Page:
There were lots of holes left in the floor after removing the old plywood. We wanted to ensure they were all filled in and watertight before we did anything else.

A tedious part of van build preparation, but we filled every hole up. First, we tidied them up with a file or wire brush (for heavier areas of rust you can use an angle grinder with wire brush attachment). We then cleaned them with methylated spirits, and then painted inside and out (any of the exposed metal) with red oxide. Lastly, we put a generous squeeze of Soudal – Fix All on, and popped a M4 bolt (10mm) through with a nut and washer.

·       We repeated this for any holes that we couldn’t get to the back of, but instead of a nut and bolt, we just put a screw through and made sure the Soudal covered all edges for a tight seal.  

·       For the large ‘D’ Rings, we did the same but just used the screw part and left out the ring. Ensuring that there was a complete seal of Soudal around the washer.

(We will go back and add some Underseal to the bolts later!)

Repair Paintwork

Part of van build preparation is finding any areas of damaged paintwork, big and small. Luckily there weren’t too many.

We looked for any scratches where the bare metal was exposed and gave them a good covering of Red Oxide. Once dry, we sprayed with Primer, and then applied a White topcoat. (We had paint leftover from our old work van – you can find the matching paint for your van online, or use a general white gloss – link below)

A large area that needed help for us was the back step area. There were scratches and an old paint spill from the looks of it. We we scraped the old paint away, cleaned thoroughly and treated it with Red Oxide before priming and painting. It’s an area that gets a lot of wear so it’s important to ensure it has been well protected and is ready for its next life!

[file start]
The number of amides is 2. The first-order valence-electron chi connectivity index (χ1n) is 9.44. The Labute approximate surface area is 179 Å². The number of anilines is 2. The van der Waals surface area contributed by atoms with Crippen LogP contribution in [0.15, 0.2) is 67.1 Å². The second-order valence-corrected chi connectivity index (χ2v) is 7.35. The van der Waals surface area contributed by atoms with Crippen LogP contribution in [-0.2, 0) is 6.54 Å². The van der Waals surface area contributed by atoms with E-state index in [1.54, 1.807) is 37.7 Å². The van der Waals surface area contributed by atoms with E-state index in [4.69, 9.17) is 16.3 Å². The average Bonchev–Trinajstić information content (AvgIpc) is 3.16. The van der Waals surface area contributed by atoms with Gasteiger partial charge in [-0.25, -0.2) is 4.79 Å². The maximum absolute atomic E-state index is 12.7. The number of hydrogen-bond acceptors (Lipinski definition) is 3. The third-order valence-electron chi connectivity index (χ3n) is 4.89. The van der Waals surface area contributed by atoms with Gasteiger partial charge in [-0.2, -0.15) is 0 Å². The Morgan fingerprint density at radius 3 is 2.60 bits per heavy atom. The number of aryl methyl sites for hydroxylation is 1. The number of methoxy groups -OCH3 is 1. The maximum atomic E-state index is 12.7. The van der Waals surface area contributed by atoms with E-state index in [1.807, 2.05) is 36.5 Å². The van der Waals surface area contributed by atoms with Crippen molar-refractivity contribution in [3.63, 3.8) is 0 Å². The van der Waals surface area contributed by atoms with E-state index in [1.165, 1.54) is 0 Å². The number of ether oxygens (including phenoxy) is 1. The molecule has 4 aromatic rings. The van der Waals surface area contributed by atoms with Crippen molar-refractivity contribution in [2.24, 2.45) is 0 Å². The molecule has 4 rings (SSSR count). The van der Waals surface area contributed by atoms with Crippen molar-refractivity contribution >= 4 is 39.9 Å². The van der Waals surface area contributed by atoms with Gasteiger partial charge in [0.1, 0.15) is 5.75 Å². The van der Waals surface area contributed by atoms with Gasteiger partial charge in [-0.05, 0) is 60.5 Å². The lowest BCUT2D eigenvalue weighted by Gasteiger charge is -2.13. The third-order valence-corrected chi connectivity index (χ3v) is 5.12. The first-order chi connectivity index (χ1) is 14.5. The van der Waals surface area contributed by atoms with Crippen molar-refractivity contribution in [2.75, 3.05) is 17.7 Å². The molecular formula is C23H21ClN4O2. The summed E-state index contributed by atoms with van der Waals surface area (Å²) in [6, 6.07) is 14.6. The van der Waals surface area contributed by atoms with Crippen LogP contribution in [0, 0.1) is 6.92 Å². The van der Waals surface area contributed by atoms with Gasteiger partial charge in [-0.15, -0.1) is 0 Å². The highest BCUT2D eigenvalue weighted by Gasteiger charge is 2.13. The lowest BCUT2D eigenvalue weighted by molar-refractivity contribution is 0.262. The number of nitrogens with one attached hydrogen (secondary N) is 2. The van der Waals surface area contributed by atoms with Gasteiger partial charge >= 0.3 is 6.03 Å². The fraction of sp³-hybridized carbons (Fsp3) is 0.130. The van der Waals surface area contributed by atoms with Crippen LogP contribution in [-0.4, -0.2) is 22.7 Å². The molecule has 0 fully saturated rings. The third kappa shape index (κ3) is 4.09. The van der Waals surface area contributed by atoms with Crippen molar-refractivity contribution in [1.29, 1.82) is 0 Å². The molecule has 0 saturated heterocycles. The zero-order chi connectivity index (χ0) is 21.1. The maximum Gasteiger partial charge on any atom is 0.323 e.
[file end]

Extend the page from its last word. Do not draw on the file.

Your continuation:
The couple Tom and Max Swinhoe in the back of the Citreon Relay Van in preparation for their van conversion.

That’s van build preparation done!

It’s not as fun as building, but once the epic clean up and hole-filling is done, you can relax knowing you’ve done all you can to stop any rust or leaks. Now you can get onto planning the next part!

Below is a list of some basic tools and products you might want to use for your van build preparation. But if you have any questions about our van build preparation, please get in touch.

Veiw inside the citreon relay van that we are converting

What do I need?

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Thank you for reading our blog, we hoped you enjoyed it and we certainly hope it was helpful. If you did, and you haven’t already checked out our other blogs, please stick around. Or find more videos on our YouTube channel, where you can leave your questions and comments and follow our van build series.

Next up – how we installed our key safe!

Our new van still with all its original ply wood walls ready to be removed

FAQs

Are you going to reuse any of the original plywood?

We kept the plywood floor and wall panels, just in case we needed to use them as templates. We will try to repurpose as much as we can, but won’t use any pieces that have water damage etc.

What if the floor is in good condition?

If your van had previous owners, you may still want to remove all panels and flooring to give it a good clean. This will allow you to check for any damage or problem areas. You won’t be able to tell if there is any rust, for example, unless you remove the floor, but keep it and reinstall it after. Recycling the wood as possible is definitely best for the environment and your costs.